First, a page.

Monday, May 27, 2013
Tyler's Tree: May
I've been thinking about that a lot lately, how we never really "arrive," how we "learn" some lessons over and over in life. One of my biggest downfalls is that I think I have to have everything in order before I tackle actually living. It is not so, people! I have to live right here, right now, where I am, or I will have wasted my life.
Begin the work, the task, whatever it is, and know you may work on it your entire life, or you may complete the task only to be faced with other tasks. Such is life, I suppose.
Several weeks ago, I very casually began (or restarted) the task of moving toward better physical health. I signed up for "myfitnesspal" and "sparkpeople." I have been walking almost every day, I've been taking my medicines as prescribed (not skipping my night doses, not pouting because I have to take meds) and I have been tracking everything I eat. I installed the apps on my phone which makes it very easy to enter all the information. I've lost some weight. I'm not sure how much because I did not have a scale when I started and I just guessed my weight based on my last doctor visit. I am now within one or two pounds of where I was in November of 2011 after I had my cancer surgery*. But I still have more to lose. I've almost been doing this long enough that the experts would say I have established the habit. I am not so sure. In some ways, it is a big fat mind game, and I keep having to tell myself that just because I might not being doing the task perfectly, it doesn't mean I should quit altogether.
I checked out a book from the library (twice, I'm going to order a copy for myself) that has been very helpful to me. It's called "The Healthiest You: Take Charge of Your Brain to Change Your Life," by Kelly Traver. It's a 12 week program where you make small changes over the course of time. Of course, I have not followed her suggestions! I am still reading through the book. She does an excellent job of explaining things in terms so that one can make the connection between bad eating habits and poor health. I was planning on reading the book cover to cover and then going back and implementing her various tasks through the 12 weeks. As it turned out, I signed myself up on those websites and began recording my food intake and exercising. So I have begun. And I hope I continue!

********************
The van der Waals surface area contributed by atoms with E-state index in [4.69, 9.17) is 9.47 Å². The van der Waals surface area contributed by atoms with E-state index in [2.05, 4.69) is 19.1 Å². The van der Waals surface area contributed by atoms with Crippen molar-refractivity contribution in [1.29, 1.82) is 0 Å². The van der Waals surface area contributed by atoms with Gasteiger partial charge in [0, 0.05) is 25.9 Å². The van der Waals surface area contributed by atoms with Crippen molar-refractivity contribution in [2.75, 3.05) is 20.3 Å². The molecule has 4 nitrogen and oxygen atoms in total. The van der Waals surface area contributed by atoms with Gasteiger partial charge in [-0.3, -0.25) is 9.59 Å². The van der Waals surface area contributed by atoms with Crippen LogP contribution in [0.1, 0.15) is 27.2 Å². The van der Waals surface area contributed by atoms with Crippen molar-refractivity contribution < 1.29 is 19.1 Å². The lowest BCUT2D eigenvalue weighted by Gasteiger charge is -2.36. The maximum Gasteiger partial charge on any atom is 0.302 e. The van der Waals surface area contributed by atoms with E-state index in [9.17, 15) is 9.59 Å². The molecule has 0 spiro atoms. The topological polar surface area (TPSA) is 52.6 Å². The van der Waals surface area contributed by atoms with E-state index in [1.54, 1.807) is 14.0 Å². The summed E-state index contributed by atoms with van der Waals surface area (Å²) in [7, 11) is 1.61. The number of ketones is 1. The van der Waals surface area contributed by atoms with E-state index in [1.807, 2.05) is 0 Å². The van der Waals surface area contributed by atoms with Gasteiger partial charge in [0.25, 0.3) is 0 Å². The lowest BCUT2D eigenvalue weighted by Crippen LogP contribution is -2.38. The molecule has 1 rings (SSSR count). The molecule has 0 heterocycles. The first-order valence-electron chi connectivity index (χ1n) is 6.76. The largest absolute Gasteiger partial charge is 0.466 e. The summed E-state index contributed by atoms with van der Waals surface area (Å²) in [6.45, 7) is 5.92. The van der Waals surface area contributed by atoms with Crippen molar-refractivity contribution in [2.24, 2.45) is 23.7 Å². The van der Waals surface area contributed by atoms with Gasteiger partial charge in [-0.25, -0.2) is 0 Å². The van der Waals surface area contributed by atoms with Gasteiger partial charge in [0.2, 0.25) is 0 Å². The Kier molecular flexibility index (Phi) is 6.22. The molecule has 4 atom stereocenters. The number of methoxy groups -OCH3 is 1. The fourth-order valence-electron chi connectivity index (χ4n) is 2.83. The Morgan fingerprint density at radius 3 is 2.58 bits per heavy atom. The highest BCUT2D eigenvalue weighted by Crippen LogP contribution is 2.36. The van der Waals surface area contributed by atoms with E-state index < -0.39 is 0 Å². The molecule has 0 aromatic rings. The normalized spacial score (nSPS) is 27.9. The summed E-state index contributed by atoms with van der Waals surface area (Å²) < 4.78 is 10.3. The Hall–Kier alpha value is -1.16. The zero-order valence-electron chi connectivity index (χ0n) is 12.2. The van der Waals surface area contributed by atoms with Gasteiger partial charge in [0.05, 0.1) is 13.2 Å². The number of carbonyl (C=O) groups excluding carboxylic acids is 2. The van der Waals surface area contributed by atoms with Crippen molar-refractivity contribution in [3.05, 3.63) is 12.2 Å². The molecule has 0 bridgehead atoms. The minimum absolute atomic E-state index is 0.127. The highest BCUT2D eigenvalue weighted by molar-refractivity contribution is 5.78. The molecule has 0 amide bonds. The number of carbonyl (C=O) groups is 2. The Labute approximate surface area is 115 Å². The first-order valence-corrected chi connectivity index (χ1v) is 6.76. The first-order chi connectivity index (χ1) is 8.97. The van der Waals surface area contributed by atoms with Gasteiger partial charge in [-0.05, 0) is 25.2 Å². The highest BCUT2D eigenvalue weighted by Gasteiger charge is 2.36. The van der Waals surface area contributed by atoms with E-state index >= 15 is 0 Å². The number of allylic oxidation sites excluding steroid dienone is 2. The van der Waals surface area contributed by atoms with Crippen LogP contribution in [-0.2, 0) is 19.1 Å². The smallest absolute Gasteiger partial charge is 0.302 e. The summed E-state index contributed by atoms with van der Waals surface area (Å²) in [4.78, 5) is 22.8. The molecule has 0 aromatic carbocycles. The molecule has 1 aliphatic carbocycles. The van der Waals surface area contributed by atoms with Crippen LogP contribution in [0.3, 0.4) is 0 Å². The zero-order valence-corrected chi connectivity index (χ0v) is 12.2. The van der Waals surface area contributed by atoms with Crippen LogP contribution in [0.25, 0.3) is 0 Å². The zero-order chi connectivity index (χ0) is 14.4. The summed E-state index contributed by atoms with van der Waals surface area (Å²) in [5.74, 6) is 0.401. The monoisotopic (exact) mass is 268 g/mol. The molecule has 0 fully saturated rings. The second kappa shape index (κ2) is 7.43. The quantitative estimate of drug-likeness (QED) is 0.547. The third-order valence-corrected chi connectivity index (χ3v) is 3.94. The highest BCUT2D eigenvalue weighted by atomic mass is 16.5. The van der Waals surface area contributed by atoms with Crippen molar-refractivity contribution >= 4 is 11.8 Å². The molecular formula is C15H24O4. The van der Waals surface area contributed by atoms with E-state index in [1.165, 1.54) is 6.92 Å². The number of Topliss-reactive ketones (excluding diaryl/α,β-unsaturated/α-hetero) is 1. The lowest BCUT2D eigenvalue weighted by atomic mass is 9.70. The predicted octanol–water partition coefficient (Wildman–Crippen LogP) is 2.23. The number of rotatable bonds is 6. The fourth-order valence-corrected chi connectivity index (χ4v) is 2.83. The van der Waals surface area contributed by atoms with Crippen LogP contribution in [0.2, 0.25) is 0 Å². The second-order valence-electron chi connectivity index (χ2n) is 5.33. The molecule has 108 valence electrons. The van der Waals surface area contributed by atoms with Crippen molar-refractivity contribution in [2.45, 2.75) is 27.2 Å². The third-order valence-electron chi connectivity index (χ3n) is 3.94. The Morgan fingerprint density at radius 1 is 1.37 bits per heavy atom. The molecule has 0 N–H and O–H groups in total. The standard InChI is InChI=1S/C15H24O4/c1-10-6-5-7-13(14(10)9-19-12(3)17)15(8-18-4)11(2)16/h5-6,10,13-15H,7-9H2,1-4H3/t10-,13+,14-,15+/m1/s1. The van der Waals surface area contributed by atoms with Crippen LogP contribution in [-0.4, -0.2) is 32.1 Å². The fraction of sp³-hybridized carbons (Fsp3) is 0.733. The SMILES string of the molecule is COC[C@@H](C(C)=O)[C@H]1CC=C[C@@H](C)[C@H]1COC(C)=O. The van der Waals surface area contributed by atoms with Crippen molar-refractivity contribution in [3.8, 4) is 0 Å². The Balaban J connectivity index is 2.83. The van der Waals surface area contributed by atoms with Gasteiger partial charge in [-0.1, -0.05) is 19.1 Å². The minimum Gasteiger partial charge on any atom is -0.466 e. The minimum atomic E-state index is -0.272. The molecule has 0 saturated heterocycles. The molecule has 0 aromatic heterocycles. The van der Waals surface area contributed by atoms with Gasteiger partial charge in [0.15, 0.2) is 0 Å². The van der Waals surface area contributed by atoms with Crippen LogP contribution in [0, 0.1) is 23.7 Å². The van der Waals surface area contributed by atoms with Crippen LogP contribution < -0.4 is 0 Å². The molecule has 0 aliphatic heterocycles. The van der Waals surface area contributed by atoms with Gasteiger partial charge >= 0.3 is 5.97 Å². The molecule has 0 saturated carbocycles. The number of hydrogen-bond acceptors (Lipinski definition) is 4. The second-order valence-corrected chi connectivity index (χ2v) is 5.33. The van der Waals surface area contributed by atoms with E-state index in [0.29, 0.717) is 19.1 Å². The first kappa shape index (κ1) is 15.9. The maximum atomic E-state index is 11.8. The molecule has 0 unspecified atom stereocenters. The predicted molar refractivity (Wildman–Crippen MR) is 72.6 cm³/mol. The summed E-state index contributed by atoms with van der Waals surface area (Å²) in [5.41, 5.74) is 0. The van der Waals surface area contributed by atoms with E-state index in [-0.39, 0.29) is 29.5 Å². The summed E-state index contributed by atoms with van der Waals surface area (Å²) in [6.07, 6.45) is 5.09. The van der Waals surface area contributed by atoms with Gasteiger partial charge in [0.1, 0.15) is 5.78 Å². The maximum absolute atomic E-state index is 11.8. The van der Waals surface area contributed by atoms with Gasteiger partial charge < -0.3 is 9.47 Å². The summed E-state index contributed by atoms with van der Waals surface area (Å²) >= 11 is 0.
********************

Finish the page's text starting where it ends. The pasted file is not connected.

Perhaps the "gardening theory" I spoke of earlier will work for me in my pursuit of better health--the good habits I am planting will soon (eventually) overtake the bad habits if I just keep on working on them.
(*A story of varying perspectives about my weight loss before and after the colon cancer surgery: When I went to visit the surgeon for the first time, I was a tad bit proud of my recent weight loss of about 20 pounds. However, I still was overweight. So when the surgeon mentioned the problem of having to go through "some fat" I was just a little bit insulted at first thought! But I realized he was right and it IS a problem.
I was visiting with an old friend the other night whose youngest daughter had to have surgery for Chron's disease. She'd had her surgery done here in town and couldn't remember the surgeon's name. She told the story of how the doctor who recommended the surgery told her daughter the surgeon would LOVE operating on her because she was thin!
I realized then that she was probable talking about my surgeon so I named my surgeon to my friend and she said "yeah, that's him!" So I was mad all over again at my surgeon for daring to mention the obvious to me!
In spite of that, I liked him a lot and he did a great job. He is known around here as the Colon King. He served in the military and worked around big military jets which impacted his hearing. So you have to sort of talk loud about your business. That part was not so much fun, yelling out in a hospital room where you know they can hear you all through the halls, "YEAH, DOC, MY BOWELS MOVED TODAY. IT WAS GREAT AND EVERYTHING WORKED JUST FINE!")
Two last things and I will hush--My oncologist told me the biggest factor that would cause the cancer to come back is a high fat diet. I read on the internet that not enough oncologists tell their patients that regular exercise is a huge help in causing cancers not to come back. I am trying to work on both of those factors. I can't control these things (and I do not necessarily spend a lot of time fretting about it coming back) but I can do some things to help improve my odds.
Actually, I have one other thing to say about this current pursuit of better health. I have a friend at work who has done an awful lot of work on her health and fitness. It's been very inspiring to watch her and to see the results of the changes she has made. I won't name her here, but she knows who she is and I just want to say, "thank you very much, friend, for the inspiration and the courageous example you have been." I just might add a few years to my life, thanks to you!